From the November 2014 edition of Desktop News | Dr. Martha Powell, professor in the Department of Biological Sciences and a graduate of Western Carolina University, received the 2014 Academic Achievement Award from her alma mater during its homecoming earlier this year. Powell was nominated for the award and selected by a panel of Western Carolina alumni and professors.
“I feel very honored to receive recognition from my undergraduate institution for my professional achievement,” Powell said. “I am appreciative of the encouragement, guidance and personal attention I received from my professors at WCU. I went to WCU because I wanted to be an educator, someone who creates new knowledge and understanding of the world through observation and research and who passes knowledge onto the next generations of students through teaching. WCU prepared me well to be a teacher and researcher.”
Four WCU alumni, including Powell, received awards during WCU’s Chancellor’s Brunch during homecoming weekend. Award recipients and their guests also sat in the Chancellor’s box during the football game and were recognized on the football field at half-time.
Powell graduated with a bachelor’s degree in science education from WCU in 1969. Her research focuses on chytrid fungi, a topic she began investigating after her undergraduate advisor, Dr. James Horton, suggested she apply for a National Science Foundation undergraduate research program at the University of North Carolina, Chapel Hill. She was accepted and went on to receive her doctoral degree in botany from UNC-Chapel Hill in 1974.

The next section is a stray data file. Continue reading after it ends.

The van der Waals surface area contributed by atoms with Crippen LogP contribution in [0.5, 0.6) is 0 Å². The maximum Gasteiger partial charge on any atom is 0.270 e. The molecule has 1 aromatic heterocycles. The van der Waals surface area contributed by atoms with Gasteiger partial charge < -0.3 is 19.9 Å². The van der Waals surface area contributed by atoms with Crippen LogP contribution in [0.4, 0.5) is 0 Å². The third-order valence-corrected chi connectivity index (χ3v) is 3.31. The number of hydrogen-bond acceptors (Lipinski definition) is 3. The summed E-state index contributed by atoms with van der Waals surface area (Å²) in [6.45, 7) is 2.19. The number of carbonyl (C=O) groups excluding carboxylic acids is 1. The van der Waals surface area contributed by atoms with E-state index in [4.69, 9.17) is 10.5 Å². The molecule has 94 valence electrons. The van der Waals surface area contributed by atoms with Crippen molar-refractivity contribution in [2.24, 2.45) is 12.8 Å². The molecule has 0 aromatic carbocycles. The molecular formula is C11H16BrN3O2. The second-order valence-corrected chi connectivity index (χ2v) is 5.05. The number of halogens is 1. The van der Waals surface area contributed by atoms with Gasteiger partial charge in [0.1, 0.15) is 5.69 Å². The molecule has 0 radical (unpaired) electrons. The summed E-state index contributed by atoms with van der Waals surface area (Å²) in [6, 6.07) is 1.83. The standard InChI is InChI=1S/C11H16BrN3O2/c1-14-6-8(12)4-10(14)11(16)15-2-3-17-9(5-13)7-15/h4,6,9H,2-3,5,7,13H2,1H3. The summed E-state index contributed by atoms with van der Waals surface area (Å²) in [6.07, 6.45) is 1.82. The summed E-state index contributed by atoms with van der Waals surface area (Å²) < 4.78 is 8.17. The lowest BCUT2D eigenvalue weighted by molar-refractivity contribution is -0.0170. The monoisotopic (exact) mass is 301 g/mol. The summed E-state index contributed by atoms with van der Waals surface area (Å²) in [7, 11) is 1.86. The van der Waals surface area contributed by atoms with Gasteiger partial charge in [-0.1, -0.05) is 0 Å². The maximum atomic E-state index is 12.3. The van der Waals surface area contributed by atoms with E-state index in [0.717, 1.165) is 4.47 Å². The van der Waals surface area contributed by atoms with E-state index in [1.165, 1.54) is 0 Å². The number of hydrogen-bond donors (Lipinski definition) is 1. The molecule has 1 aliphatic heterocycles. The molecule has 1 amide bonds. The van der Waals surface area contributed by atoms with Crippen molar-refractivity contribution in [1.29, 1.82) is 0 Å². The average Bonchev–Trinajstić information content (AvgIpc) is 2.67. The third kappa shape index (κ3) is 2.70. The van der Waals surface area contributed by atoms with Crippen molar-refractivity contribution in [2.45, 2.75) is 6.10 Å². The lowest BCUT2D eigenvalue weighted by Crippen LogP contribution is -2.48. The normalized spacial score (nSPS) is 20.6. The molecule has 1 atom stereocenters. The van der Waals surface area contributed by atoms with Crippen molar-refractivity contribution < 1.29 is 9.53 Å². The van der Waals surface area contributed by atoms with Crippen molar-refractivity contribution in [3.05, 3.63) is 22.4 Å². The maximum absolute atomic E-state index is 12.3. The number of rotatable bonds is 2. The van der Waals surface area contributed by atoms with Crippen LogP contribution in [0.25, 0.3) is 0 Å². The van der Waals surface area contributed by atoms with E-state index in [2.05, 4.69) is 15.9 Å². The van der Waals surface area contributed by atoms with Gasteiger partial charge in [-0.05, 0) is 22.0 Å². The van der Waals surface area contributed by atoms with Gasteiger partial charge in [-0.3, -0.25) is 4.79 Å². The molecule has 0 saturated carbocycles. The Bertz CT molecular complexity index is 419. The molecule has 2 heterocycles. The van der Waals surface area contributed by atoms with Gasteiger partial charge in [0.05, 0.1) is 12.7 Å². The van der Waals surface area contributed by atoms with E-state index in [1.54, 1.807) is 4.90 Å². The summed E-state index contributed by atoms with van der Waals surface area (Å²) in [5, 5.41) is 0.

At UA, Powell served as chair of the Department of Biological Sciences for 10 years and continues to teach biology and mycology and lead undergraduate research. She also has directed three Howard Hughes Medical Institute undergraduate program grants totaling more than $5 million. The grants have enabled women and underrepresented minority students to conduct research and learn about careers in research. The grants also supported a college-preparatory summer program for high school students.
Powell’s research on chytrid fungi continues. Understanding chytrids and the roles they play in aquatic habitats is key to creating a sustainable planet, she said.
The Mycological Society of America recognized Powell’s contribution to fungal biology in 2006 by electing her as a fellow of the society. She was also recognized in 2011 by UA for her extensive record of teaching, research, scholarship, service and outreach with the University’s Blackmon-Moody Outstanding Professor Award.